This paper introduces a new method for assessing how audience members and performers feel and think during live concerts, and how audience members' recognized and felt emotions are related. Two hypotheses were tested in a live concert setting: (1) that audience members’ cognitive perspective taking ability predicts their accuracy in identifying an emotion that a jazz improviser intended to express during a performance, and (2) that audience members' affective empathy predicts their likelihood of feeling the same emotions as the performer. The aim was to stage a concert with audience members who regularly attend live jazz performances, and to measure their cognitive and affective reactions during the performance as non-intrusively as possible. Pianist and Grammy nominee Andy Milne agreed, without knowing details of the method or hypotheses, to perform a full-length solo improvised concert that would include an ‘unusual’ piece. Jazz fans were recruited through typical advertising for New York City jazz performances. The event was held at the New School’s Glass Box Theater, the home of leading NYC jazz venue ‘The Stone.’ Audience members were charged typical NYC jazz club admission prices; advertisements informed them that anyone who chose to participate in the study would be reimbursed their ticket price after the concert. The concert, held in April 2018, had 30 attendees, 23 of whom participated in the study. Twenty-two minutes into the concert, the performer was handed a paper note with the instruction: ‘Perform a 3-5-minute improvised piece with the intention of conveying sadness.’ (Sadness was chosen based on previous music cognition lab studies, where solo listeners were less likely to select sadness as the musically-expressed emotion accurately from a list of basic emotions, and more likely to misinterpret sadness as tenderness). Then, audience members and the performer were invited to respond to a questionnaire from a first envelope under their seat. Participants used their own words to describe the emotion the performer had intended to express, and then to select the intended emotion from a list. They also reported the emotions they had felt while listening using Izard’s differential emotions scale. The concert then continued as usual. At the end, participants answered demographic questions and Davis’ interpersonal reactivity index (IRI), a 28-item scale designed to assess both cognitive and affective empathy. Hypothesis 1 was supported: audience members with greater cognitive empathy were more likely to accurately identify sadness as the expressed emotion. Moreover, audience members who accurately selected ‘sadness’ reported feeling marginally sadder than people who did not select sadness. Hypotheses 2 was not supported; audience members with greater affective empathy were not more likely to feel the same emotions as the performer. If anything, members with lower cognitive perspective-taking ability had marginally greater emotional overlap with the performer, which makes sense given that these participants were less likely to identify the music as sad, which corresponded with the performer’s actual feelings. Results replicate findings from solo lab studies in a concert setting and demonstrate the viability of exploring empathy and collective cognition in improvised live performance.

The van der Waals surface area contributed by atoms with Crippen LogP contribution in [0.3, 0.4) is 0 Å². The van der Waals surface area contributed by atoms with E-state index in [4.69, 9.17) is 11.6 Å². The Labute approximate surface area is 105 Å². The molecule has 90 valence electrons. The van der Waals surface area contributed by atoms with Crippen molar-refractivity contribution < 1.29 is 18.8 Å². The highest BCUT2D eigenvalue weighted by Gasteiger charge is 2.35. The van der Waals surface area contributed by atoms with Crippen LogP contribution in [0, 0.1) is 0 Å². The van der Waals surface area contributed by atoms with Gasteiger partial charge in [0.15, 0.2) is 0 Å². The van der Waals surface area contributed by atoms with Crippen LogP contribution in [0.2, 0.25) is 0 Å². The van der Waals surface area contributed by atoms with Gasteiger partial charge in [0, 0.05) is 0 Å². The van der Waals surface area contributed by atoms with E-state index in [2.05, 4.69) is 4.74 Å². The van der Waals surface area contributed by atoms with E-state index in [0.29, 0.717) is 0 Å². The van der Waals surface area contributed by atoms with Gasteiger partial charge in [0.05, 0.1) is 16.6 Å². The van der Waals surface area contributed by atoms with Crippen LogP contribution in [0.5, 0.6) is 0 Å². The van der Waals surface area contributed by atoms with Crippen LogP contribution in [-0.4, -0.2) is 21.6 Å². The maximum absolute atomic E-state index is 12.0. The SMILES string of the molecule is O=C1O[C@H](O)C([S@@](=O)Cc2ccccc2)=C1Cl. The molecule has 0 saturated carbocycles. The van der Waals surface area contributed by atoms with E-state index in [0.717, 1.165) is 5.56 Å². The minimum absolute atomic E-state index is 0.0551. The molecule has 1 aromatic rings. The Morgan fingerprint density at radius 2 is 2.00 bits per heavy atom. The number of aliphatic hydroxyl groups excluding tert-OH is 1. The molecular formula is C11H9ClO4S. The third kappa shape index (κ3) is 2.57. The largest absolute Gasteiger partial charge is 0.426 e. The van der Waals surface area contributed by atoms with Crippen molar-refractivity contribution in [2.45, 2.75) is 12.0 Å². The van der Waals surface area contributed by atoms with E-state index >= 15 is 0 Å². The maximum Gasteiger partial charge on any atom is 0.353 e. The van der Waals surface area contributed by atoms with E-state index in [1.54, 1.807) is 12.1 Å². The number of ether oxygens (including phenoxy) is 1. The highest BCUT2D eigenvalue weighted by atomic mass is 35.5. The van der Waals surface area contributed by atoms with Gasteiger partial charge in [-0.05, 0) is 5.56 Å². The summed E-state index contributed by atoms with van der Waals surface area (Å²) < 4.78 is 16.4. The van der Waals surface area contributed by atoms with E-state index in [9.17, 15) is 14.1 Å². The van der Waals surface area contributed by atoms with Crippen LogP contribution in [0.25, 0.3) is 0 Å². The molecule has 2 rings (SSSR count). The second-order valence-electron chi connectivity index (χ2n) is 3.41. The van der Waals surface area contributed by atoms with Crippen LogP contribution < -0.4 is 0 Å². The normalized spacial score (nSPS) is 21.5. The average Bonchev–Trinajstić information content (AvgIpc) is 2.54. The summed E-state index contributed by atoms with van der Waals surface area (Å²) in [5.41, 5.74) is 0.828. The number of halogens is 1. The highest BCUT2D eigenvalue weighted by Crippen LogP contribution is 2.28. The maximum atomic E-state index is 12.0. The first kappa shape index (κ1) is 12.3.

Keywords: Cognition, emotion, Improvisation, Empathy, Collective Cognition, audience, expressed emotion, felt emotion, live performance, recognized emotion

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1 Cinema Reception in a Digital World: A Study of Cinema Audiences in India

Authors: Sanjay Ranade

Abstract: